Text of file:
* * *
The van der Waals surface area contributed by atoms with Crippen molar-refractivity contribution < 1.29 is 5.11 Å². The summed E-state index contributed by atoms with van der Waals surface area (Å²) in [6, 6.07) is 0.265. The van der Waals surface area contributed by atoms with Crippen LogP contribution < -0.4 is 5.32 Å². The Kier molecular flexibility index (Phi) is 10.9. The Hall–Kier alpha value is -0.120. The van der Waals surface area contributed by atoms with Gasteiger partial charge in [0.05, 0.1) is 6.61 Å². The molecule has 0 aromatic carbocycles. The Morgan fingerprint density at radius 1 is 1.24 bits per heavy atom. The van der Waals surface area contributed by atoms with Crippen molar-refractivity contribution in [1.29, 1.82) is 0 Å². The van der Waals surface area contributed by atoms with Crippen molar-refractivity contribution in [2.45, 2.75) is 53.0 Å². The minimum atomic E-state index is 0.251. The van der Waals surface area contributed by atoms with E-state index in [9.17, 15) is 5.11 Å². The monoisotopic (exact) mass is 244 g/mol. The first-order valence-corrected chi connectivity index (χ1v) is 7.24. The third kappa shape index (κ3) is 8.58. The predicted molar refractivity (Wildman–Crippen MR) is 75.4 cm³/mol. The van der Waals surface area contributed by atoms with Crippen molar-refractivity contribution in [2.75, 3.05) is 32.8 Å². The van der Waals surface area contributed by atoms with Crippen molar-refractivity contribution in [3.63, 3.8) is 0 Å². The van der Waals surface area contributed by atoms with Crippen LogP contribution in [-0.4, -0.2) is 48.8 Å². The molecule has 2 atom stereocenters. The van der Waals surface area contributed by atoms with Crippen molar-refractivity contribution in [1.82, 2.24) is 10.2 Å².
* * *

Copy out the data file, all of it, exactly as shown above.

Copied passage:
The van der Waals surface area contributed by atoms with Crippen molar-refractivity contribution < 1.29 is 5.11 Å². The summed E-state index contributed by atoms with van der Waals surface area (Å²) in [6, 6.07) is 0.265. The van der Waals surface area contributed by atoms with Crippen LogP contribution < -0.4 is 5.32 Å². The Kier molecular flexibility index (Phi) is 10.9. The Hall–Kier alpha value is -0.120. The van der Waals surface area contributed by atoms with Gasteiger partial charge in [0.05, 0.1) is 6.61 Å². The molecule has 0 aromatic carbocycles. The Morgan fingerprint density at radius 1 is 1.24 bits per heavy atom. The van der Waals surface area contributed by atoms with Crippen molar-refractivity contribution in [1.29, 1.82) is 0 Å². The van der Waals surface area contributed by atoms with Crippen molar-refractivity contribution in [2.45, 2.75) is 53.0 Å². The minimum atomic E-state index is 0.251. The van der Waals surface area contributed by atoms with E-state index in [9.17, 15) is 5.11 Å². The monoisotopic (exact) mass is 244 g/mol. The first-order valence-corrected chi connectivity index (χ1v) is 7.24. The third kappa shape index (κ3) is 8.58. The predicted molar refractivity (Wildman–Crippen MR) is 75.4 cm³/mol. The van der Waals surface area contributed by atoms with Crippen molar-refractivity contribution in [2.75, 3.05) is 32.8 Å². The van der Waals surface area contributed by atoms with Crippen molar-refractivity contribution in [3.63, 3.8) is 0 Å². The van der Waals surface area contributed by atoms with Crippen LogP contribution in [-0.4, -0.2) is 48.8 Å². The molecule has 2 atom stereocenters. The van der Waals surface area contributed by atoms with Crippen molar-refractivity contribution in [1.82, 2.24) is 10.2 Å².